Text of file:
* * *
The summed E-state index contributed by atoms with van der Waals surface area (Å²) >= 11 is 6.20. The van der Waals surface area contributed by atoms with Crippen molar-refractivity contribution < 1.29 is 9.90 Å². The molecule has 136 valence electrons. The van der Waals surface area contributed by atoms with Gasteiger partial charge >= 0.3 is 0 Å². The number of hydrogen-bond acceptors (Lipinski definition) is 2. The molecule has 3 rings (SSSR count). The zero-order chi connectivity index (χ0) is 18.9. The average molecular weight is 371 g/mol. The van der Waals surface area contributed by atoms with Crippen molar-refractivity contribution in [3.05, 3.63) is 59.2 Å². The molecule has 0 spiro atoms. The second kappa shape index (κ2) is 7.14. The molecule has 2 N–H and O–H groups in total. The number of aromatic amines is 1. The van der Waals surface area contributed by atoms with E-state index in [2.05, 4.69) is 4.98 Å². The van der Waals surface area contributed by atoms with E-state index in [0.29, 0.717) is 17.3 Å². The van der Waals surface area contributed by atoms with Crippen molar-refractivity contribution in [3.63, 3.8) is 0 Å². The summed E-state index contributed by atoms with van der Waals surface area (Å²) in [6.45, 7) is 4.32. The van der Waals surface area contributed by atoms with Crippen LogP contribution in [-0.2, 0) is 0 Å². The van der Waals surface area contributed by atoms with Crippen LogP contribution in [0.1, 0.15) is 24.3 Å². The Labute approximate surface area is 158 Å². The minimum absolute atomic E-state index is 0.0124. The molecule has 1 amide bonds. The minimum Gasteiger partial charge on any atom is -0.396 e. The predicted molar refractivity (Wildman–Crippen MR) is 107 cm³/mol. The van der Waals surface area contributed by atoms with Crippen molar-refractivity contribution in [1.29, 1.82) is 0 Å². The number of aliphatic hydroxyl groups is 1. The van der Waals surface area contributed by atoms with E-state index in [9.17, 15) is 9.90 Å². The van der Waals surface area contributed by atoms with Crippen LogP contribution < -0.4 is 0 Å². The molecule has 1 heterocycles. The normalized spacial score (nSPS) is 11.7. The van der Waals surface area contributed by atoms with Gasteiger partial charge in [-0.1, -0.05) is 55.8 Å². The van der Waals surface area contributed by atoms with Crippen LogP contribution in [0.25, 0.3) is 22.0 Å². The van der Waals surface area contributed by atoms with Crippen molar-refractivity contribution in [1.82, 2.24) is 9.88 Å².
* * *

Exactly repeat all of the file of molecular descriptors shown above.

The summed E-state index contributed by atoms with van der Waals surface area (Å²) >= 11 is 6.20. The van der Waals surface area contributed by atoms with Crippen molar-refractivity contribution < 1.29 is 9.90 Å². The molecule has 136 valence electrons. The van der Waals surface area contributed by atoms with Gasteiger partial charge >= 0.3 is 0 Å². The number of hydrogen-bond acceptors (Lipinski definition) is 2. The molecule has 3 rings (SSSR count). The zero-order chi connectivity index (χ0) is 18.9. The average molecular weight is 371 g/mol. The van der Waals surface area contributed by atoms with Crippen molar-refractivity contribution in [3.05, 3.63) is 59.2 Å². The molecule has 0 spiro atoms. The second kappa shape index (κ2) is 7.14. The molecule has 2 N–H and O–H groups in total. The number of aromatic amines is 1. The van der Waals surface area contributed by atoms with E-state index in [2.05, 4.69) is 4.98 Å². The van der Waals surface area contributed by atoms with E-state index in [0.29, 0.717) is 17.3 Å². The van der Waals surface area contributed by atoms with Crippen molar-refractivity contribution in [3.63, 3.8) is 0 Å². The summed E-state index contributed by atoms with van der Waals surface area (Å²) in [6.45, 7) is 4.32. The van der Waals surface area contributed by atoms with Crippen LogP contribution in [-0.2, 0) is 0 Å². The van der Waals surface area contributed by atoms with Crippen LogP contribution in [0.1, 0.15) is 24.3 Å². The Labute approximate surface area is 158 Å². The minimum absolute atomic E-state index is 0.0124. The molecule has 1 amide bonds. The minimum Gasteiger partial charge on any atom is -0.396 e. The predicted molar refractivity (Wildman–Crippen MR) is 107 cm³/mol. The van der Waals surface area contributed by atoms with Crippen molar-refractivity contribution in [1.29, 1.82) is 0 Å². The number of aliphatic hydroxyl groups is 1. The van der Waals surface area contributed by atoms with E-state index in [9.17, 15) is 9.90 Å². The van der Waals surface area contributed by atoms with Crippen LogP contribution < -0.4 is 0 Å². The molecule has 1 heterocycles. The normalized spacial score (nSPS) is 11.7. The van der Waals surface area contributed by atoms with Gasteiger partial charge in [-0.1, -0.05) is 55.8 Å². The van der Waals surface area contributed by atoms with Crippen LogP contribution in [0.25, 0.3) is 22.0 Å². The van der Waals surface area contributed by atoms with Crippen molar-refractivity contribution in [1.82, 2.24) is 9.88 Å².